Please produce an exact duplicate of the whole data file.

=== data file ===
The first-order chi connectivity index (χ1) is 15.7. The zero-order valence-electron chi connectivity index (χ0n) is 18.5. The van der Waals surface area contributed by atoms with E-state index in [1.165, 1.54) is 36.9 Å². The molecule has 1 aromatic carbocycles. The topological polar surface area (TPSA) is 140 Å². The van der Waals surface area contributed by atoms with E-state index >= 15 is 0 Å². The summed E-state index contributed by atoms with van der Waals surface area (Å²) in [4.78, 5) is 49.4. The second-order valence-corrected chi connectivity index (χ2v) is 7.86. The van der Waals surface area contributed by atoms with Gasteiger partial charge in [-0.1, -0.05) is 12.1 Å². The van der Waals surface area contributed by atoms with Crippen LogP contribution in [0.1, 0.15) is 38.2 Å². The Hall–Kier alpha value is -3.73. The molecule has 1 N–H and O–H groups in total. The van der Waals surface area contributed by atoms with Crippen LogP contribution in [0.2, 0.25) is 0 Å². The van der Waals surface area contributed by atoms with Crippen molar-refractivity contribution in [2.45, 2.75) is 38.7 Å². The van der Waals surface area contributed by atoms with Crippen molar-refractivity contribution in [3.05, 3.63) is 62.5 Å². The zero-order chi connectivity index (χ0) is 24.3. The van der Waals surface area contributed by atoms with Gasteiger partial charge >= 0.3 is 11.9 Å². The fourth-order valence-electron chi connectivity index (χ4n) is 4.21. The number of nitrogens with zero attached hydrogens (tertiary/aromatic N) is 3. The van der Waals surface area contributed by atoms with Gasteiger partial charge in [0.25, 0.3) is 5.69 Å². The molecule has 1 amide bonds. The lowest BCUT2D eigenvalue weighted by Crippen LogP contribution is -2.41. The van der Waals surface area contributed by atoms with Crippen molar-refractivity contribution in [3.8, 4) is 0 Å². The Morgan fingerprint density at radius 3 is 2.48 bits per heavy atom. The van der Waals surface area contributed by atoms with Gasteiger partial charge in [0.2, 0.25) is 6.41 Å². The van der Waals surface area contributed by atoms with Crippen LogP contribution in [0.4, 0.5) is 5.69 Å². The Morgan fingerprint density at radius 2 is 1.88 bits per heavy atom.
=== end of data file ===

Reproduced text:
The first-order chi connectivity index (χ1) is 15.7. The zero-order valence-electron chi connectivity index (χ0n) is 18.5. The van der Waals surface area contributed by atoms with E-state index in [1.165, 1.54) is 36.9 Å². The molecule has 1 aromatic carbocycles. The topological polar surface area (TPSA) is 140 Å². The van der Waals surface area contributed by atoms with E-state index >= 15 is 0 Å². The summed E-state index contributed by atoms with van der Waals surface area (Å²) in [4.78, 5) is 49.4. The second-order valence-corrected chi connectivity index (χ2v) is 7.86. The van der Waals surface area contributed by atoms with Gasteiger partial charge in [-0.1, -0.05) is 12.1 Å². The van der Waals surface area contributed by atoms with Crippen LogP contribution in [0.1, 0.15) is 38.2 Å². The Hall–Kier alpha value is -3.73. The molecule has 1 N–H and O–H groups in total. The van der Waals surface area contributed by atoms with Crippen LogP contribution in [0.2, 0.25) is 0 Å². The van der Waals surface area contributed by atoms with Crippen molar-refractivity contribution in [2.45, 2.75) is 38.7 Å². The van der Waals surface area contributed by atoms with Crippen molar-refractivity contribution in [3.05, 3.63) is 62.5 Å². The zero-order chi connectivity index (χ0) is 24.3. The van der Waals surface area contributed by atoms with Gasteiger partial charge >= 0.3 is 11.9 Å². The fourth-order valence-electron chi connectivity index (χ4n) is 4.21. The number of nitrogens with zero attached hydrogens (tertiary/aromatic N) is 3. The van der Waals surface area contributed by atoms with Gasteiger partial charge in [0.25, 0.3) is 5.69 Å². The molecule has 1 amide bonds. The lowest BCUT2D eigenvalue weighted by Crippen LogP contribution is -2.41. The van der Waals surface area contributed by atoms with Crippen molar-refractivity contribution in [3.8, 4) is 0 Å². The Morgan fingerprint density at radius 3 is 2.48 bits per heavy atom. The van der Waals surface area contributed by atoms with Gasteiger partial charge in [0.2, 0.25) is 6.41 Å². The van der Waals surface area contributed by atoms with Crippen LogP contribution in [0.4, 0.5) is 5.69 Å². The Morgan fingerprint density at radius 2 is 1.88 bits per heavy atom.